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cron – Running a PHP script every 5 minutes and avoiding race conditions

Posted by: admin July 12, 2020 Leave a comment

Questions:

I have a php script that needs to run once every 5 minutes. Currently I’m using a cron job to run it (and it works great) but my host only allows a minimum time of 15 minutes.

So my question is, can I use visitors to trigger the running of a php script every 5 minutes. I can easily just record the last time it ran, and re-run it based on elapsed time.

However, I’m worried about race conditions. It is important that the script only gets run once every 5 minutes.

My script takes about 60 seconds to run. It writes to a couple files during this time. If the script ran more than once it would corrupt files. Also, if I get no vistors for 10 minutes, then running once when the next vistor arrives is fine.

Is there some standard way to accomplish this task?

Thanks!

How to&Answers:

Have you considered just having your script run an infinite loop with a sleep to wait 5 minutes between iterations?

for (;;)
{
  perform_actions();
  sleep(300);
}

Alternatively, you could have a file (for example, is_running), and get an exclusive lock on it at the start of your script which is released at the end. At least this way you will not do anything destructive.

You could also combine these two solutions.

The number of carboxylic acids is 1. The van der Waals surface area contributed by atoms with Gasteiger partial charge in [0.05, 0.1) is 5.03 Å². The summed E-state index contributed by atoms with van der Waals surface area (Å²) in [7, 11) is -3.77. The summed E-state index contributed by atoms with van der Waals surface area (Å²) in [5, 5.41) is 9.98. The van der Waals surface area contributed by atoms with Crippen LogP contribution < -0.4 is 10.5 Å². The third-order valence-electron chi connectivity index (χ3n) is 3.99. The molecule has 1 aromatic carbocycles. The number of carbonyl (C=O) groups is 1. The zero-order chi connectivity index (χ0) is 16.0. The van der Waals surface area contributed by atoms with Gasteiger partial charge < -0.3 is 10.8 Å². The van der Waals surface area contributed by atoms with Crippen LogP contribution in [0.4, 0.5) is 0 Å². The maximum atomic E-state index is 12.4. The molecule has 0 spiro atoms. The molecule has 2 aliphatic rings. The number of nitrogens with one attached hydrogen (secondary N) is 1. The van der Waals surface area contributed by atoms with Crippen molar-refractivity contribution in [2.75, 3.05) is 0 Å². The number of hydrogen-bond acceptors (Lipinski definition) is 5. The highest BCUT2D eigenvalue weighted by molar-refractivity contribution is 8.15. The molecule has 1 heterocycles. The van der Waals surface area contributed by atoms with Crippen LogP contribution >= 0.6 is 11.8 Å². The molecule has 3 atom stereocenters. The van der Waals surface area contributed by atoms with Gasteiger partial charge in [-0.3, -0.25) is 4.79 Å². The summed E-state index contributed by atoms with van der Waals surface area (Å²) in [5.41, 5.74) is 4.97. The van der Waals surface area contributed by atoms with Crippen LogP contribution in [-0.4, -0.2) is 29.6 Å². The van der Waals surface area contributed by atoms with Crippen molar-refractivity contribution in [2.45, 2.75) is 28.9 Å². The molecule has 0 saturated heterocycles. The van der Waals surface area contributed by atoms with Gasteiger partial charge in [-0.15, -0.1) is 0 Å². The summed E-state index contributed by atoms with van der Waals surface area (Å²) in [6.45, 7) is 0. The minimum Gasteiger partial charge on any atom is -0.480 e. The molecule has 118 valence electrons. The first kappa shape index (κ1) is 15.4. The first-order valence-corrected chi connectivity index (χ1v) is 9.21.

$fp = fopen("is_running", "r+");

/* is it already running? */
if (! flock($fp, LOCK_EX | LOCK_NB)) return;

for (;;)
{
  perform_actions();
  sleep(300);
}

And then have the cron job still run every 15 minutes. If the process is still running, it will just bail out, otherwise it will relaunch and resume updating every 5 minutes.

Answer:

Lame answer for a lame situation (the ISP, not the poster). Schedule 12 cron jobs, all calling the same script, each running once per hour, but calling at a different 5 minute mark.

00 * * * * root echo "run at :00 of every hour"
05 * * * * root echo "run at :05 of every hour"
10 * * * * root echo "run at :10 of every hour"

etc until :55. But I stand by my original comment – find a new ISP 🙂

Answer:

If you cannot do what @Brandon suggested, I would recommend the approaching this in the same way I did when writing a daemon in PHP (not the best solution but I was practically forced to do this).

In my case as well the script accessed a (log)file and did processing on it, afterwards inserting the results in the database. So to ensure that I don’t have two files running at the same time, I created a “status” file on which the script acquired a lock and if not able to do so if failed gracefully.

$fh = fopen('status_file', 'w');

/**
 * LOCK_NB is required because otherwise your script would stall until
 * a lock is aquired, queing a bunch of scripts.
 */
if(!flock($fh, LOCK_EX | LOCK_NB)) {
  exit 1; // our job is done here
}

Answer:

You can use The Fat Controller to run a script at 5 minute intervals. Unlike CRON it guarantees the interval from when one instance of the script ends to when another one is started.

Answer:

The answer to whether visitors can start this script is yes. You can run the script when visitors enter a page. You would want to store start time, but also an attribute for whether it is running. This should avoid any possibility of conflict when trying to update your data. I’de also put an additional field for mail warning which you can use if the runtime passes what you would expect as beyond max time. You can then have the script send you a warning email that your script have been running beyond max time. I’ve personally kept these statuses in databases, but they can also be stored in files.